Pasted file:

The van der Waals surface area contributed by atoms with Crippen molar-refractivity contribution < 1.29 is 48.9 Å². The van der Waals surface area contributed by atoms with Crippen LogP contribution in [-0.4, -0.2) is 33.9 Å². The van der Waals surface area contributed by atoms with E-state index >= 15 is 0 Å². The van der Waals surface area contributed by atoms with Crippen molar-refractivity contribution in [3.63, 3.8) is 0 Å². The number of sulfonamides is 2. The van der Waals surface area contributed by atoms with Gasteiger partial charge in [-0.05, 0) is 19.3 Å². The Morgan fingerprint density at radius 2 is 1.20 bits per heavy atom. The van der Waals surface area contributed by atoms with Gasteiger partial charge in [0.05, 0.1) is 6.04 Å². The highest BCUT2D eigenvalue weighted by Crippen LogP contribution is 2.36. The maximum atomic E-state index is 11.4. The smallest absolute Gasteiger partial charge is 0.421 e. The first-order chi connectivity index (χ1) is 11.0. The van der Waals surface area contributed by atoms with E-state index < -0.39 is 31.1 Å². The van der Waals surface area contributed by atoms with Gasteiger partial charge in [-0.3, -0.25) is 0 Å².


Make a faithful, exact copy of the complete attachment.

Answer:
The van der Waals surface area contributed by atoms with Crippen molar-refractivity contribution < 1.29 is 48.9 Å². The van der Waals surface area contributed by atoms with Crippen LogP contribution in [-0.4, -0.2) is 33.9 Å². The van der Waals surface area contributed by atoms with E-state index >= 15 is 0 Å². The van der Waals surface area contributed by atoms with Crippen molar-refractivity contribution in [3.63, 3.8) is 0 Å². The number of sulfonamides is 2. The van der Waals surface area contributed by atoms with Gasteiger partial charge in [-0.05, 0) is 19.3 Å². The Morgan fingerprint density at radius 2 is 1.20 bits per heavy atom. The van der Waals surface area contributed by atoms with Gasteiger partial charge in [0.05, 0.1) is 6.04 Å². The highest BCUT2D eigenvalue weighted by Crippen LogP contribution is 2.36. The maximum atomic E-state index is 11.4. The smallest absolute Gasteiger partial charge is 0.421 e. The first-order chi connectivity index (χ1) is 11.0. The van der Waals surface area contributed by atoms with E-state index < -0.39 is 31.1 Å². The van der Waals surface area contributed by atoms with Gasteiger partial charge in [-0.3, -0.25) is 0 Å².